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Format: School & Library Binding
My byline refers not only to the fact that both Conrad and Kosinski were Polish authors writing in English. There are also similarities in Marlowe's journey into the darkness of the Congo and Kosinski's young narrators' voyage through the surreal landscape of wartime Eastern Europe.
Both investigate the darker regions of the human psyche. Both are the antithesis of a "picaresque" novel. Both are told from the point-of-view of a relatively innocent narrator, whose original naivete is transformed by the scenes he witnesses into an understanding of the "horror" and a comprehension of man's capacity for evil.
I read The Painted Bird over 30 years ago and many of its images still remain vivid in my imagination. I will never forget the couple caught copulating (you'll have to read Kosinski's description yourself - I'm not going to go there) and the boy-narrator's harrowing account of being thrown into a pit of excrement. Some reviews I've come across state that the book is pornographic. Far from it. The sex depicted is hardly meant to arouse. Kosinski's later work might have fallen into that category (he did a lot of short-story writing for Playboy and Penthouse), but this is far too brutal a work to be anywhere near titillating.
If you would like to take a harrowing walk into the heart of darkness, and are equipped to handle visions of one of the most depraved landscapes you are likely to encounter in literature, then this book's for you.
Kosinski himself, before his suicide, had come under attack for inventing a lot of stories about his past. It turns out that during WWII, rather than suffering the deprivations and persecution he had earlier claimed, he passed the duration of the war in middle class comfort. His personal fabrications should not influence a reader's attitude when approaching this book however. He captures the Goyaesque horror of war brilliantly and it is, after all, a work of fiction, to be judged on its own merits.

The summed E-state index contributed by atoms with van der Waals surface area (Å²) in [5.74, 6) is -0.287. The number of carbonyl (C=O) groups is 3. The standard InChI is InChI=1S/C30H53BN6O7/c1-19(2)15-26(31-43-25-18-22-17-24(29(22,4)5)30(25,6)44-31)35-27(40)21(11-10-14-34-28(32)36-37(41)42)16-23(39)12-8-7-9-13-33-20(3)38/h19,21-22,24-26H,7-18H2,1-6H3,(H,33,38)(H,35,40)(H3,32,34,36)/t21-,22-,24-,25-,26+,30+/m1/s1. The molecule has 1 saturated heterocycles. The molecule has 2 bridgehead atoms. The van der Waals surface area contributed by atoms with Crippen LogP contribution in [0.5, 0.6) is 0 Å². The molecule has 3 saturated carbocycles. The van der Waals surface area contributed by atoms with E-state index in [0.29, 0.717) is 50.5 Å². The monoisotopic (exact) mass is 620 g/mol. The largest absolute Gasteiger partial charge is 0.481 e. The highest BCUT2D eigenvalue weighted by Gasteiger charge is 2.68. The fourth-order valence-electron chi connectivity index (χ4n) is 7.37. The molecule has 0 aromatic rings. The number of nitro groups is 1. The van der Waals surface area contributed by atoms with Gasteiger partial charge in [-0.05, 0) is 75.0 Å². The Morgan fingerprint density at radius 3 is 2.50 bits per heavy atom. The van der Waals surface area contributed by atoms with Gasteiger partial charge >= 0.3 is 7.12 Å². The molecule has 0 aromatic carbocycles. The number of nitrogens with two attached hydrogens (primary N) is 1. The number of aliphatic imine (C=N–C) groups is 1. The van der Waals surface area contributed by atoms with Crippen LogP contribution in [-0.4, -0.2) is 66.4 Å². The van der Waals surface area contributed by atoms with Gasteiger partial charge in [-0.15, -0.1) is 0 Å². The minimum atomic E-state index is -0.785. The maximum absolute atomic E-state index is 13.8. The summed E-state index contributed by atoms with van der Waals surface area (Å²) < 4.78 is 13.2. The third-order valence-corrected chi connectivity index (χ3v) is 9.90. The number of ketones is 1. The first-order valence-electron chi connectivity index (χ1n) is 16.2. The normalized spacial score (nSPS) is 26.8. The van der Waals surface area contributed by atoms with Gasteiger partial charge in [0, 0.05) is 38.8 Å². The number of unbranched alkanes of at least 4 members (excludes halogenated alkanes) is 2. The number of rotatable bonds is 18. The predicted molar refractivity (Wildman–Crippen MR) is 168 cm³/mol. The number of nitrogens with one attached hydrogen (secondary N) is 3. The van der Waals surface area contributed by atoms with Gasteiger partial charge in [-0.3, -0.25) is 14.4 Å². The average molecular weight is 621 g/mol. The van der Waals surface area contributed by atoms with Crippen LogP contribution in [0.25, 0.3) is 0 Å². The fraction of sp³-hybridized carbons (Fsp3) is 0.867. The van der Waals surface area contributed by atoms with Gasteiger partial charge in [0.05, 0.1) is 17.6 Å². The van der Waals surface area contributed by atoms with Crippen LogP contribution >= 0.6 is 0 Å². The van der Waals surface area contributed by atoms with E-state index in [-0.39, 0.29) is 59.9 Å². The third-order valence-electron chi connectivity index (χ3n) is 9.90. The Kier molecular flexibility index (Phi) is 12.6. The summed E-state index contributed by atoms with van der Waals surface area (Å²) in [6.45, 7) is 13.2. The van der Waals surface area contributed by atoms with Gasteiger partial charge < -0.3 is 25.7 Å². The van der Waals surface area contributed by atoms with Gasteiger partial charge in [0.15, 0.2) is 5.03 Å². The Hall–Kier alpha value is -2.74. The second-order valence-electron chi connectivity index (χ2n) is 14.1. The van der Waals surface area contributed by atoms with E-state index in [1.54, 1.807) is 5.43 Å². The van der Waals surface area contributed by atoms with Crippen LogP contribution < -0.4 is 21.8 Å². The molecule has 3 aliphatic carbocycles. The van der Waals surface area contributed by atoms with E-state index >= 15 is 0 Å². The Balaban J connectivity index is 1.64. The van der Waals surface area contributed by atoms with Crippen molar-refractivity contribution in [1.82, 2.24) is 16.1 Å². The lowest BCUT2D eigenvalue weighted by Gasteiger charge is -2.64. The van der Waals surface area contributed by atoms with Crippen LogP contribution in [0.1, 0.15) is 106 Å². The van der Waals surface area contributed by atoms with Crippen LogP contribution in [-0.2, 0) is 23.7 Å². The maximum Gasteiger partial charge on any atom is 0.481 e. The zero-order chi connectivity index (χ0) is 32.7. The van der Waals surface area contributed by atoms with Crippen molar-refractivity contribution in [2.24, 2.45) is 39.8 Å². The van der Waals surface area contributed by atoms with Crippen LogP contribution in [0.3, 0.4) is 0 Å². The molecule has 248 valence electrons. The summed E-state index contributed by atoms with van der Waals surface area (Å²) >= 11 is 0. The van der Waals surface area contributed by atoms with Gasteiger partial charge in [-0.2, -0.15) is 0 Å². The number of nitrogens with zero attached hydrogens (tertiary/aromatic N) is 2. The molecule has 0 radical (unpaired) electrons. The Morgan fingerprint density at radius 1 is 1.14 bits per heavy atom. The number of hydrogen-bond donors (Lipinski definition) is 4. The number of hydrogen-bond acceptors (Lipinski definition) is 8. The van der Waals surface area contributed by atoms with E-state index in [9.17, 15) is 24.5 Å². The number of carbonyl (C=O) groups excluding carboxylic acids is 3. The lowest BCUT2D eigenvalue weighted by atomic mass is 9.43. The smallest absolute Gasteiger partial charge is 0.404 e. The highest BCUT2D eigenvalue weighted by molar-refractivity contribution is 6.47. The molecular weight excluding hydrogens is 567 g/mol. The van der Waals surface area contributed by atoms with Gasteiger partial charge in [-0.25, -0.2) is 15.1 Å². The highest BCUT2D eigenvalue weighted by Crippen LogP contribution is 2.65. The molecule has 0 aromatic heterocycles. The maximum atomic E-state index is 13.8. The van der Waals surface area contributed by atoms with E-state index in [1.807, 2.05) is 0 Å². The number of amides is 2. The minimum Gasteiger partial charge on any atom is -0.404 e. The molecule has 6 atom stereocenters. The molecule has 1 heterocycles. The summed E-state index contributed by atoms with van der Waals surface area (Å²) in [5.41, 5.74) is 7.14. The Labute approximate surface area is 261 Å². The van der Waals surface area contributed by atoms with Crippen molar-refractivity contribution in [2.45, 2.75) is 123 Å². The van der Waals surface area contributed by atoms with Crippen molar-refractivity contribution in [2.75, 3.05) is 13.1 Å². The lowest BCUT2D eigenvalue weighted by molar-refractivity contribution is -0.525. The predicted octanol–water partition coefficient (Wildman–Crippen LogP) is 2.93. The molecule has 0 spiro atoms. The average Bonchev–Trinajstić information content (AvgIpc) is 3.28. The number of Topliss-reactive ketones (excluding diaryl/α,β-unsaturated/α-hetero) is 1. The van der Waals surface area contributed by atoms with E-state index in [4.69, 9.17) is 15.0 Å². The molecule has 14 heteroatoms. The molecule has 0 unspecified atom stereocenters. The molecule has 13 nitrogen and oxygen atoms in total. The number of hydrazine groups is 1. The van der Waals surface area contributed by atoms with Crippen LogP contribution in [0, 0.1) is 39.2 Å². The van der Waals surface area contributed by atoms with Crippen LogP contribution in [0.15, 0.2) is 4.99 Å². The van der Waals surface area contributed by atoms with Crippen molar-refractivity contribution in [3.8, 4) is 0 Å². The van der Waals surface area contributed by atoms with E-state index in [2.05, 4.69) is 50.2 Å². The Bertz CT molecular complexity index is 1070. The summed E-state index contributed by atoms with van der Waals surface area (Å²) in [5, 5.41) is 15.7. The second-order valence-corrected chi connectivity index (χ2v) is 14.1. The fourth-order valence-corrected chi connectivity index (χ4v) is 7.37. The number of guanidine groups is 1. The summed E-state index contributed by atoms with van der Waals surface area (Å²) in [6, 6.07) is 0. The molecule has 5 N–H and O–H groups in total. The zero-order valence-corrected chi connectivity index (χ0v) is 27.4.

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Format: Paperback
Deeply controversial book by Konsinski. Since the Berlin Wall collapse the Polish population queued to read creating reverberations for Jerry. Allegory or reality; many who knew the Kosinski family stated it was not true of their life. The American right disliked it because Kosinski paints the red army as caring and human. The religious right shun it due to the sex content, the Soviet angle and the lack of religious redemption. The Communists dislike it because it lacks 'social realism', highlighting their anti semitism with partisans behaving badly.

Kosinski managed to inflame everyone. The Poles revealed it was not an autobiographical struggle as deemed by the US liberal literati. It was plagarised from earlier Polish novels. Konsinski's family were in reality saved by Polish Catholic peasantry. They lived well by the standards of the day. Konsinski became tainted by those "deceived" as churning out 'holocaust pornography'. Nothing like a liberal spurned, He became viewed as an erudite Mr. Ripley.

It becomes porn if reading visions of sex between brother and sister or conjugal relations with animals girds the loins. Any description of the sex act, including the Kinsey Report of 1948, becomes porn in the eye of the beholder.

This is still a great novel despite the various critiques. It gained plaudits not just because it fitted the zeitgeist. It has a fleshed out De Sadean Justine, with flickers of Juliette. Elements of the other great cataloguer of human lust, inflicting violence to release the power hormones. This runs with the same strong current. Echoes abound, erasing rules then unleashing perversions of power. Maybe this is the pornographic vision? Suggesting why it needs to be strictly bound, gagged and banned, to be kept away from prying eyes.